I was in Bristol running a Just Farmers workshop. It was our first face-to-face event in the city since the start of the pandemic and it was a wonderful feeling to bring 12 farmers together (and one on Zoom who was stuck at home with Covid). We spent two days learning about the media, understanding what makes headlines (and why), how to pitch story ideas, and each farmer had a go at being interviewed by a professional journalist. It’s about building communication skills in a notoriously shy sector – helping individual farmers find their voice and giving them the confidence to share their stories with the media. The farmers had travelled miles to be there – a crofter from the far north of Scotland, car-sharing sheep and pig farmers from Kent, a free-range egg producer from Mid Wales and – interestingly – three dairy farmers representing three different production systems.
We’ve never had so many dairy producers in a group before and it’s a slightly spooky coincidence considering what was being broadcast in the same week. Susie Lewis runs a conventional herd in Shropshire. Sophie Gregory produces organic milk from 370 cows on the Devon/Dorset border. Alistair Macbeth milks 40 cows in a calf-at-foot dairy in Derbyshire.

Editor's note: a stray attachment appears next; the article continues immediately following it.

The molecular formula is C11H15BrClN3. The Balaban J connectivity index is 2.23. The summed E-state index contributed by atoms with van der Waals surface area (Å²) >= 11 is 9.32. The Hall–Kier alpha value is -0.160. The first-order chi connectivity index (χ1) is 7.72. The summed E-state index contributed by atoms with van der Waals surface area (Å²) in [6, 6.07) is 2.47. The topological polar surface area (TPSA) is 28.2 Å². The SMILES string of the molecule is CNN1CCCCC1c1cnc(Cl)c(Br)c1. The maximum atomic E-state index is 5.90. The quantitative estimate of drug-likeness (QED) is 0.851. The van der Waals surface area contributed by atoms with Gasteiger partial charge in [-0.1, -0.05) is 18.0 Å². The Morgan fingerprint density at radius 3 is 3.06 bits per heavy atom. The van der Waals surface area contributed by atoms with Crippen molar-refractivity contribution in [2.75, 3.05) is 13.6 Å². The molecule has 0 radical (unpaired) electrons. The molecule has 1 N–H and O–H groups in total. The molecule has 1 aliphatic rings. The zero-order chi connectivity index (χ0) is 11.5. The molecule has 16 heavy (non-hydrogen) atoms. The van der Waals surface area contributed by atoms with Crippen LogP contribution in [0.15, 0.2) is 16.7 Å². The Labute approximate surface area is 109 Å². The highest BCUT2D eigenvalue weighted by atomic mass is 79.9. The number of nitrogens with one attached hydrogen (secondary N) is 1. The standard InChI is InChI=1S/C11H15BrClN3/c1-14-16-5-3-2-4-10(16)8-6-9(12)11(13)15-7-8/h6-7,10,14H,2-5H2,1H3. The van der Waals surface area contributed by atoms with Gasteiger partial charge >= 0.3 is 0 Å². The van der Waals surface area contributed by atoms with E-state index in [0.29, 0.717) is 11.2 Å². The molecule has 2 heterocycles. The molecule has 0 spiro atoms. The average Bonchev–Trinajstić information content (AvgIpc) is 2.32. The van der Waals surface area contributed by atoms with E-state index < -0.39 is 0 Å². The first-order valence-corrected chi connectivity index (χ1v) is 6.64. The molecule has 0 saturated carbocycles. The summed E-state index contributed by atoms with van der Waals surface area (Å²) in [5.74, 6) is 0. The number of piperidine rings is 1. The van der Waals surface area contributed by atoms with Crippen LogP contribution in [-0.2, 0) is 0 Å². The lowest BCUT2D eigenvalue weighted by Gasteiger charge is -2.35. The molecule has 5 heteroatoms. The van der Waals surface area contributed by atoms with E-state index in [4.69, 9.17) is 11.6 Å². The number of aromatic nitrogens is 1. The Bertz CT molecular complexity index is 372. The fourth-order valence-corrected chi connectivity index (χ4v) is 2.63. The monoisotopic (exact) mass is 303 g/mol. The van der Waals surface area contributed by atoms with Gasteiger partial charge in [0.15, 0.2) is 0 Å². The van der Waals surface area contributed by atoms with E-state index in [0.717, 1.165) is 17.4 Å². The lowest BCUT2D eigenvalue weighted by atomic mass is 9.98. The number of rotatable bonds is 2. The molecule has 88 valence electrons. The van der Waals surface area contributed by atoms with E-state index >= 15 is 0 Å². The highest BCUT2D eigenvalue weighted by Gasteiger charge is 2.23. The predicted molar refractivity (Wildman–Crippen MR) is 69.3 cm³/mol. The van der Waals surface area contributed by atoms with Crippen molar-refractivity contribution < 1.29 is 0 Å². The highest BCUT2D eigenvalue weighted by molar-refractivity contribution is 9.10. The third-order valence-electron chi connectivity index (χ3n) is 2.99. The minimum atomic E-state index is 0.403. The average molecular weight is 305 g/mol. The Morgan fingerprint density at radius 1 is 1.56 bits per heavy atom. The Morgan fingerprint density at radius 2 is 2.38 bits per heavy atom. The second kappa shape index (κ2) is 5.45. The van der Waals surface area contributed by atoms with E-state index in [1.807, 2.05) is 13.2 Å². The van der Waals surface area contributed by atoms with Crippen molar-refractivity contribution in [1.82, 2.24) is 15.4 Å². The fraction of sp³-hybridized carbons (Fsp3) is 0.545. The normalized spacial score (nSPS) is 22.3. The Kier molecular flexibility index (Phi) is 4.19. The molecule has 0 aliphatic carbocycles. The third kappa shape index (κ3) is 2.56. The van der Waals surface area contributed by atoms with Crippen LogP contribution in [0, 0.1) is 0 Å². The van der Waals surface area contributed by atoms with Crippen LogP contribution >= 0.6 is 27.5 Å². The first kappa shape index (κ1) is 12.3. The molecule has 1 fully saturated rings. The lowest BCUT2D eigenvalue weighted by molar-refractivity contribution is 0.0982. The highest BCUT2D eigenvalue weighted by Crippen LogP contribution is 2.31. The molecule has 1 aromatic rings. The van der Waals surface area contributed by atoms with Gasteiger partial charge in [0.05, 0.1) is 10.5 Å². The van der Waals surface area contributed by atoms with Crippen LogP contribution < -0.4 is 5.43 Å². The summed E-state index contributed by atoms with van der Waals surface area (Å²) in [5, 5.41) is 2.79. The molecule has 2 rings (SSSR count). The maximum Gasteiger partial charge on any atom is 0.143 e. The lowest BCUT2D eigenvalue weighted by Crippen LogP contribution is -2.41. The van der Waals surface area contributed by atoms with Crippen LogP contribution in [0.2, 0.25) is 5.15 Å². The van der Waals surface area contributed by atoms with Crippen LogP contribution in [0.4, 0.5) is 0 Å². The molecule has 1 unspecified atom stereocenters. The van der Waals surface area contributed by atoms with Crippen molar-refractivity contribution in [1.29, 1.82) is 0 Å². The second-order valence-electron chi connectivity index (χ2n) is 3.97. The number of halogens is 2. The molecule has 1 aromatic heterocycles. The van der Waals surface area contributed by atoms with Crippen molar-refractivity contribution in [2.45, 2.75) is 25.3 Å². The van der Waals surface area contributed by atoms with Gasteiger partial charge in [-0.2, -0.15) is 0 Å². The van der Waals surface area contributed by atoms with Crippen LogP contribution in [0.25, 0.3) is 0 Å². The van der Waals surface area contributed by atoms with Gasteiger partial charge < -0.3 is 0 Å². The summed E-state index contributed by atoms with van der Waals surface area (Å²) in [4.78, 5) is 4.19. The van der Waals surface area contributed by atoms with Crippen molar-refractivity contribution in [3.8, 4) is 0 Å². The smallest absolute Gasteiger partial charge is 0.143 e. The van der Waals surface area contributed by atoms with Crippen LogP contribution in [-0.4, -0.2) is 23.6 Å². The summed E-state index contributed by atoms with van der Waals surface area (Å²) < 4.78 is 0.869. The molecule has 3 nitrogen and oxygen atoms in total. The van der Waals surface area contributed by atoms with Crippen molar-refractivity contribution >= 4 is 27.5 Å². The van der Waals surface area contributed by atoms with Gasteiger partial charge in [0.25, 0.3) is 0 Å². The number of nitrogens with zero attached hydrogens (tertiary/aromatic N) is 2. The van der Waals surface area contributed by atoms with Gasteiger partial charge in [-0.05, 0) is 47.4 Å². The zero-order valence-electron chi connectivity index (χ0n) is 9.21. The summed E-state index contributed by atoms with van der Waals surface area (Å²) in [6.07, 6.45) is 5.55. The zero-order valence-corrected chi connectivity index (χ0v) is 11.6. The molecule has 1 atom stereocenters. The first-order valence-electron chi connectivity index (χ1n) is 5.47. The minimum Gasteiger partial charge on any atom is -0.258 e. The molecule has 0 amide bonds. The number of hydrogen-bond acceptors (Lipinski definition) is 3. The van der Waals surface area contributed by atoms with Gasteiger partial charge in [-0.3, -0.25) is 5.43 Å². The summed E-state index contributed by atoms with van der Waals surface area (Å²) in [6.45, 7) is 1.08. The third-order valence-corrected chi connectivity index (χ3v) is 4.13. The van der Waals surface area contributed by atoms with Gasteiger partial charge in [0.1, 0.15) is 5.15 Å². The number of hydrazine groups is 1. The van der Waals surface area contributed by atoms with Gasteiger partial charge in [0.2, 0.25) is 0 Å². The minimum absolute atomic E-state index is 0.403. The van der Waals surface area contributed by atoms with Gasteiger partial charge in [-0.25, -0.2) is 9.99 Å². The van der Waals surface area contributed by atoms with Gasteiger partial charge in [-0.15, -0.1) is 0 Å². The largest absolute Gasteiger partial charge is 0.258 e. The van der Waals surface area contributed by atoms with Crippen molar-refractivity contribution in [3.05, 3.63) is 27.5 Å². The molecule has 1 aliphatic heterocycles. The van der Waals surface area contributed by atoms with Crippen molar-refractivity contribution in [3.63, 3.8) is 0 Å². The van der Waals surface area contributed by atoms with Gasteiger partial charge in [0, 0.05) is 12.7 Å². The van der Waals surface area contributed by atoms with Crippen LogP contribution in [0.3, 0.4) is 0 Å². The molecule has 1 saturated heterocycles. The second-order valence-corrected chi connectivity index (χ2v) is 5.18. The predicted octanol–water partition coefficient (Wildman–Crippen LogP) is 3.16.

It was Susie who drew the group’s attention to the Panorama programme – she’d managed to catch some of it and said she was surprised by how balanced it was. At no point did she, nor any of the dairy farmers, become angry or defensive – they were up for talking about it, sharing perspectives, and listening to each other.
The point I’m trying to make is this: there is no war here. The vast majority of dairy farmers are as shocked by what they saw on Panorama as I am, or you are. Rather than making it a fight between pro-dairy and anti-dairy, let’s stick with the nuance and face up to the complexity of the real shit-show: a ‘look the other way’ culture that has given a minority of cruel bastards a place to hide. Unsustainably cheap milk. Unfair contracts. The awesome corporate power of retailers and processors bearing down on struggling family farms. And those poor cows who are burning out just trying to keep up.